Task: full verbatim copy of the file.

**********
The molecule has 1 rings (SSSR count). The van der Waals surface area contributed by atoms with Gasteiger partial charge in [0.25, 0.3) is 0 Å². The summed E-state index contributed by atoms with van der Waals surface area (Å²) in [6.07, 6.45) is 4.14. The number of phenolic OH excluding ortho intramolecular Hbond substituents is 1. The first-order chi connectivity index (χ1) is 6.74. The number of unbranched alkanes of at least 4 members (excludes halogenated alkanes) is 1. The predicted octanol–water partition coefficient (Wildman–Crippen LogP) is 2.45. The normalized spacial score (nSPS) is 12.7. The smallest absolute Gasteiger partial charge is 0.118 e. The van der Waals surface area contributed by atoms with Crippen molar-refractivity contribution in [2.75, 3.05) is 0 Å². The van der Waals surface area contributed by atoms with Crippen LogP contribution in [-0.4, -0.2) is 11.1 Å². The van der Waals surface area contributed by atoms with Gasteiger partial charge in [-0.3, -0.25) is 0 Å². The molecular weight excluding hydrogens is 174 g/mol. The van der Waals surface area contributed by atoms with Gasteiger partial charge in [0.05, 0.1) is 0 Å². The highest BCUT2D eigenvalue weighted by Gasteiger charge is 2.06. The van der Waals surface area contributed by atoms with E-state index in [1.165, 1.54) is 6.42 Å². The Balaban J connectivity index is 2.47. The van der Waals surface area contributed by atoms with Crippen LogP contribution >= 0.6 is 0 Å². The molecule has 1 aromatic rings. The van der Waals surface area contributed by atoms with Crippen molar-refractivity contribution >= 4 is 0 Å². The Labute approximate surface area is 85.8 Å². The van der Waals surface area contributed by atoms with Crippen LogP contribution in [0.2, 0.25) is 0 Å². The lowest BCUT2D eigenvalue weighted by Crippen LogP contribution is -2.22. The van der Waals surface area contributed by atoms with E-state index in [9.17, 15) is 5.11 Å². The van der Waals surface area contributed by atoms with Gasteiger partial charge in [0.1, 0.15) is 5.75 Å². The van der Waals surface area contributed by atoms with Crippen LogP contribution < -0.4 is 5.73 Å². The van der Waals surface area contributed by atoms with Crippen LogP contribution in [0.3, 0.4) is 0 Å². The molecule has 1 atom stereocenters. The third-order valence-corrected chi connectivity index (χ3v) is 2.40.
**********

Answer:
The molecule has 1 rings (SSSR count). The van der Waals surface area contributed by atoms with Gasteiger partial charge in [0.25, 0.3) is 0 Å². The summed E-state index contributed by atoms with van der Waals surface area (Å²) in [6.07, 6.45) is 4.14. The number of phenolic OH excluding ortho intramolecular Hbond substituents is 1. The first-order chi connectivity index (χ1) is 6.74. The number of unbranched alkanes of at least 4 members (excludes halogenated alkanes) is 1. The predicted octanol–water partition coefficient (Wildman–Crippen LogP) is 2.45. The normalized spacial score (nSPS) is 12.7. The smallest absolute Gasteiger partial charge is 0.118 e. The van der Waals surface area contributed by atoms with Crippen molar-refractivity contribution in [2.75, 3.05) is 0 Å². The van der Waals surface area contributed by atoms with Crippen LogP contribution in [-0.4, -0.2) is 11.1 Å². The van der Waals surface area contributed by atoms with Gasteiger partial charge in [-0.3, -0.25) is 0 Å². The molecular weight excluding hydrogens is 174 g/mol. The van der Waals surface area contributed by atoms with Gasteiger partial charge in [0.05, 0.1) is 0 Å². The highest BCUT2D eigenvalue weighted by Gasteiger charge is 2.06. The van der Waals surface area contributed by atoms with E-state index in [1.165, 1.54) is 6.42 Å². The Balaban J connectivity index is 2.47. The van der Waals surface area contributed by atoms with Crippen LogP contribution >= 0.6 is 0 Å². The molecule has 1 aromatic rings. The van der Waals surface area contributed by atoms with Crippen molar-refractivity contribution >= 4 is 0 Å². The Labute approximate surface area is 85.8 Å². The van der Waals surface area contributed by atoms with Crippen LogP contribution in [0.2, 0.25) is 0 Å². The lowest BCUT2D eigenvalue weighted by Crippen LogP contribution is -2.22. The van der Waals surface area contributed by atoms with E-state index in [9.17, 15) is 5.11 Å². The van der Waals surface area contributed by atoms with Gasteiger partial charge in [0.1, 0.15) is 5.75 Å². The van der Waals surface area contributed by atoms with Crippen LogP contribution < -0.4 is 5.73 Å². The van der Waals surface area contributed by atoms with Crippen LogP contribution in [0.3, 0.4) is 0 Å². The molecule has 1 atom stereocenters. The third-order valence-corrected chi connectivity index (χ3v) is 2.40.